Now, you don't have to buy only certified organic amendments to get slow acting fertilizers that won't ruin your soil. But until you understand what each fertilizer type does, how it is made, and how to use it, NOP and/or OMRI listed products are safer choices for an organic garden.

Fertilizers for the Organically Grown Garden

Now, with those explanations behind us, let's dig into the details of all the various fertilizers for your organically-grown garden.

Compost

Compost is technically a kind of fertilizer. It's better to think of it as a soil conditioner. It adds tilth (looseness), water-holding capacity, and beneficial organisms to the soil. Plus it has magical abilities to turn your soil into a plant nutrient factory.

Depending on your composting methods, compost can be a source of all three of the essential macronutrients nitrogen, phosphorous, and potassium (NPK). It can also have a host of other micronutrients including calcium, magnesium, and lots more.

1. Aged Compost (+/- 0.5-0.5-0.5)

The problem is that every compost has a different mix of nutrients. It's hard to know exactly what's in it without doing expensive testing. So, instead of using compost primarily as a fertilizer, we age our compost to help mellow the nutrients.

That means we let it sit around for 6-24 months before we put it in our garden. When we finally apply that aged compost, it adds some minor nutrients, but mostly it adds “humus.”

2. Humus

Humus is a well-decayed organic matter that generally makes everything grow better without adding a whole lot of N-P-K. Humus is kind of a mystery, even to scientists.

They don't know why, but the more humus a garden has, the less N-P-K is needed to grow healthy plants. So, the reason we add compost to our garden is not so much as a fertilizer, but to build our humus quantity. That way, long-term, we don't need to apply as many N-P-K fertilizers.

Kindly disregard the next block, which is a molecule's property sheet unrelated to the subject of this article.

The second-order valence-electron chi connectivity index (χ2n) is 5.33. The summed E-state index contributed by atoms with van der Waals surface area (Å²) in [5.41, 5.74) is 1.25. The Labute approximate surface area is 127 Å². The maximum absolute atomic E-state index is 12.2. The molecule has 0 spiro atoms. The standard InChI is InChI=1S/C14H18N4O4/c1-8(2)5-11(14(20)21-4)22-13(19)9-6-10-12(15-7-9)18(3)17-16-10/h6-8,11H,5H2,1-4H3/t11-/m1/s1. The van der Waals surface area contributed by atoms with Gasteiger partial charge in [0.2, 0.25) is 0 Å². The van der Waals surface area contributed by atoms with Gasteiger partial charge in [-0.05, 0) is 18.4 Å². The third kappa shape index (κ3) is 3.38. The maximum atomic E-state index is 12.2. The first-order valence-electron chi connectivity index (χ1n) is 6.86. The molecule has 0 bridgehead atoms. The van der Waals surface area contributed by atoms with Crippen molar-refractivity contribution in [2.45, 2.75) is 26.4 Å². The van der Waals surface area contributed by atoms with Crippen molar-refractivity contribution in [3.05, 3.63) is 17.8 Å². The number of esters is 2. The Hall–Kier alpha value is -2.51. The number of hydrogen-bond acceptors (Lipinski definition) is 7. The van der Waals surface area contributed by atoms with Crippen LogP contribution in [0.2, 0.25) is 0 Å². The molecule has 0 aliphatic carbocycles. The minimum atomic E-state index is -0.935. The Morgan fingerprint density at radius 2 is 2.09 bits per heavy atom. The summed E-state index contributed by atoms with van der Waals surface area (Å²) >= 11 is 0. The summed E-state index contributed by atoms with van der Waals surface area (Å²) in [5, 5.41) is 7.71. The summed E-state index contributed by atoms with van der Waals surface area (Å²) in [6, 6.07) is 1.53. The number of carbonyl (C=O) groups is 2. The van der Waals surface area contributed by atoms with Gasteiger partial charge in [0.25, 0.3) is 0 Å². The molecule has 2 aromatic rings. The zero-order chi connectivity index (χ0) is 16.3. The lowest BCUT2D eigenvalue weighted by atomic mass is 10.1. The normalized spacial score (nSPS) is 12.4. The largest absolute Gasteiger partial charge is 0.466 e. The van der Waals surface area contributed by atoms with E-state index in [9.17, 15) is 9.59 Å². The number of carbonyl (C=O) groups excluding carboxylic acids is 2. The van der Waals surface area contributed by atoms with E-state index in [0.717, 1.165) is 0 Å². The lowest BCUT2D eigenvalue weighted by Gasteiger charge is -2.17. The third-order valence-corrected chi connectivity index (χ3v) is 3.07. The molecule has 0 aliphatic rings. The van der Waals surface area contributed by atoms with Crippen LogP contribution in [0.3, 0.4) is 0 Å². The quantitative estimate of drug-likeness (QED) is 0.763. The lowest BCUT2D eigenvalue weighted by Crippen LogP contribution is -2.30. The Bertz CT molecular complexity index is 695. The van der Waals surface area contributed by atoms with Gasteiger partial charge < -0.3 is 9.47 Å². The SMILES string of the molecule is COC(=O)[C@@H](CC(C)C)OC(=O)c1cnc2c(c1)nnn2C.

3. Beneficial Bacteria, Fungi, and Invertebrates

Compost that is well-aged also contains all sorts of beneficial bacteria. If you add woody or leafy materials to your compost, it also hosts lots of beneficial fungi. Plus it probably has beneficial critters like worms and other insect organic matter decomposers.

When you apply compost to the garden, you transfer all those beneficial critters to your soil.

4. Compost Comes First

Unless you have dark, loamy soil down to about 2 feet deep, you'll need to add 2-4 inches of well-aged compost to your garden annually. Regular additions of compost to your garden is the foundation of organic soil fertility.

Also, lots of compost is also what makes other organic fertilizers work effectively. If you aren't using compost, then the N-P-K and other nutrient availability of all the fertilizers I am about to detail goes way down!

Manures

Image via Down To Earth Distributors Inc. Eugene, Oregon

Manures can be used as either compost or as fertilizer. On the homestead, most of what we make is manure compost, not fertilizer. It will have some small amounts of N-P-K, to add fertility. Mostly though, it adds organic matter to the soil.

To preserve high levels of N-P-K in manure, you need to use controlled carbon to nitrogen ratios. You also need to compost with fresh materials at high temperatures (130 – 160°F). Finally, you need to end the process when nutrient levels are achieved by drying or direct applying to your garden beds.

Most of us composting at home simply aren't that precise. By the time we gather our compost materials into a sufficiently large pile to start composting, we've already missed the window on preserving nutrients. As such, our N-P-K levels in homestead compost are usually below 1-1-1.

1. Chicken Manure (3-2-3)

There are a few animal manures that are professionally prepared as fertilizers instead of just compost. Bagged chicken manure fertilizer, for example, can have N-P-K analysis of 3-2-3. Dehydrated chicken manure, referred to as pelleted, can even contain 4-5% nitrogen.

2. Bat Guano (10-3-1)

Bat guano, or poop, is another exception. When prepared as a fertilizer, it can have nitrogen levels in the 10% range, plus about 3% phosphorous, and 1% potassium.

3. Seabird Guano (0-11-0, Calcium)

Seabird guano, or poop, is not high in nitrogen. But it has 11% phosphorous (0-11-0) by weight. Plus it has 20% calcium.

4. Worm Castings (1-0-0)

Worm manure, castings, or vermicompost is made by using worms as your primary method of composting. Instead of creating a hot compost pile, you keep a cool pile that worms eat their way through.

Worm castings have very low quantities of measurable nitrogen. However, they are so loaded with good bacteria, that many plants can grow really well using just worm castings as fertilizer.

Be aware though, it takes about 1 pound of worm castings for every 10 feet of garden bed for them to be used as your primary fertilizer. If you are buying your vermicompost, that costs a fortune!

5. Other Animal Manures